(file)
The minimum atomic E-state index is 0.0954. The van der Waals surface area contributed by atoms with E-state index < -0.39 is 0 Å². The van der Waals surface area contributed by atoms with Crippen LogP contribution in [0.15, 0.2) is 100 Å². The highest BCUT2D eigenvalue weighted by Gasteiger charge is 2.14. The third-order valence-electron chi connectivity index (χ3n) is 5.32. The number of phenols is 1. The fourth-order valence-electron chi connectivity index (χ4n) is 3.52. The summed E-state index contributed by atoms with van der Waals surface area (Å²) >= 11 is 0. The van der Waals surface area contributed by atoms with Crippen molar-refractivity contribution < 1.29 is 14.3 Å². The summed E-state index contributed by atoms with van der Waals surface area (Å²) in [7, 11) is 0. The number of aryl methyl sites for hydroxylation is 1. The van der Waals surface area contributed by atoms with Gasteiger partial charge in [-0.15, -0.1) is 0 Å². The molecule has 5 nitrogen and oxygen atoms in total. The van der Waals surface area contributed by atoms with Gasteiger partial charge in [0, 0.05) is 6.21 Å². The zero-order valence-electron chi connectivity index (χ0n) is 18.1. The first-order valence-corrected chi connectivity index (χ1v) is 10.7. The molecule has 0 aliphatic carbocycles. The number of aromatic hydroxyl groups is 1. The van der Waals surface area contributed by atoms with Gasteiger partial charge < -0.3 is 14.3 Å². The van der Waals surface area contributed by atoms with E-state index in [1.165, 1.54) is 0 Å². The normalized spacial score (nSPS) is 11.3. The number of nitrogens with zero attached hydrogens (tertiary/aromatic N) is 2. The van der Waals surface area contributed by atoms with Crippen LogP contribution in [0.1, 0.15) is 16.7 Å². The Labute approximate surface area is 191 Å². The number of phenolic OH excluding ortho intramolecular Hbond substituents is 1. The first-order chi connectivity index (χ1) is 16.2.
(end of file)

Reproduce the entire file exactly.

The minimum atomic E-state index is 0.0954. The van der Waals surface area contributed by atoms with E-state index < -0.39 is 0 Å². The van der Waals surface area contributed by atoms with Crippen LogP contribution in [0.15, 0.2) is 100 Å². The highest BCUT2D eigenvalue weighted by Gasteiger charge is 2.14. The third-order valence-electron chi connectivity index (χ3n) is 5.32. The number of phenols is 1. The fourth-order valence-electron chi connectivity index (χ4n) is 3.52. The summed E-state index contributed by atoms with van der Waals surface area (Å²) >= 11 is 0. The van der Waals surface area contributed by atoms with Crippen molar-refractivity contribution < 1.29 is 14.3 Å². The summed E-state index contributed by atoms with van der Waals surface area (Å²) in [7, 11) is 0. The number of aryl methyl sites for hydroxylation is 1. The van der Waals surface area contributed by atoms with Gasteiger partial charge in [-0.15, -0.1) is 0 Å². The molecule has 5 nitrogen and oxygen atoms in total. The van der Waals surface area contributed by atoms with Gasteiger partial charge in [0, 0.05) is 6.21 Å². The zero-order valence-electron chi connectivity index (χ0n) is 18.1. The first-order valence-corrected chi connectivity index (χ1v) is 10.7. The molecule has 0 aliphatic carbocycles. The number of aromatic hydroxyl groups is 1. The van der Waals surface area contributed by atoms with Gasteiger partial charge < -0.3 is 14.3 Å². The van der Waals surface area contributed by atoms with E-state index in [1.165, 1.54) is 0 Å². The normalized spacial score (nSPS) is 11.3. The number of nitrogens with zero attached hydrogens (tertiary/aromatic N) is 2. The van der Waals surface area contributed by atoms with Crippen LogP contribution in [0.1, 0.15) is 16.7 Å². The Labute approximate surface area is 191 Å². The number of phenolic OH excluding ortho intramolecular Hbond substituents is 1. The first-order chi connectivity index (χ1) is 16.2.